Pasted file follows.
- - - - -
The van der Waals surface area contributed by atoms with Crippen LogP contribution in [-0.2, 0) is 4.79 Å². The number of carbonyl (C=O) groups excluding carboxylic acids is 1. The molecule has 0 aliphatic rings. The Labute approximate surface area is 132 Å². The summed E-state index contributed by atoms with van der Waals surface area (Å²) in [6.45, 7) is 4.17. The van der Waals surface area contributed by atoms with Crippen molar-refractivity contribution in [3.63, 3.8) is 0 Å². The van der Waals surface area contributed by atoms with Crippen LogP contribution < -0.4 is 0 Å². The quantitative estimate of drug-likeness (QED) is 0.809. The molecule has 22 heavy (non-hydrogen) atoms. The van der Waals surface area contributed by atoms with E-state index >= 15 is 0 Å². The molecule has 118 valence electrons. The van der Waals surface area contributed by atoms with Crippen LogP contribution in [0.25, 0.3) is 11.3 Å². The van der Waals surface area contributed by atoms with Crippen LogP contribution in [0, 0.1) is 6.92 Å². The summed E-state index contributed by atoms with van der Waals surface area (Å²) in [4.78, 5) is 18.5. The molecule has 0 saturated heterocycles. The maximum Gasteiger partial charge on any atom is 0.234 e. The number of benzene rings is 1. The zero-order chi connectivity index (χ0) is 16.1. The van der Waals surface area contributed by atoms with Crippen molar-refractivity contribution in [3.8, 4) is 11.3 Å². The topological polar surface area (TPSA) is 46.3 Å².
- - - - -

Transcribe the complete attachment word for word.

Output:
The van der Waals surface area contributed by atoms with Crippen LogP contribution in [-0.2, 0) is 4.79 Å². The number of carbonyl (C=O) groups excluding carboxylic acids is 1. The molecule has 0 aliphatic rings. The Labute approximate surface area is 132 Å². The summed E-state index contributed by atoms with van der Waals surface area (Å²) in [6.45, 7) is 4.17. The van der Waals surface area contributed by atoms with Crippen molar-refractivity contribution in [3.63, 3.8) is 0 Å². The van der Waals surface area contributed by atoms with Crippen LogP contribution < -0.4 is 0 Å². The quantitative estimate of drug-likeness (QED) is 0.809. The molecule has 22 heavy (non-hydrogen) atoms. The van der Waals surface area contributed by atoms with E-state index >= 15 is 0 Å². The molecule has 118 valence electrons. The van der Waals surface area contributed by atoms with Crippen LogP contribution in [0.25, 0.3) is 11.3 Å². The van der Waals surface area contributed by atoms with Crippen LogP contribution in [0, 0.1) is 6.92 Å². The summed E-state index contributed by atoms with van der Waals surface area (Å²) in [4.78, 5) is 18.5. The molecule has 0 saturated heterocycles. The maximum Gasteiger partial charge on any atom is 0.234 e. The number of benzene rings is 1. The zero-order chi connectivity index (χ0) is 16.1. The van der Waals surface area contributed by atoms with Crippen molar-refractivity contribution in [3.8, 4) is 11.3 Å². The topological polar surface area (TPSA) is 46.3 Å².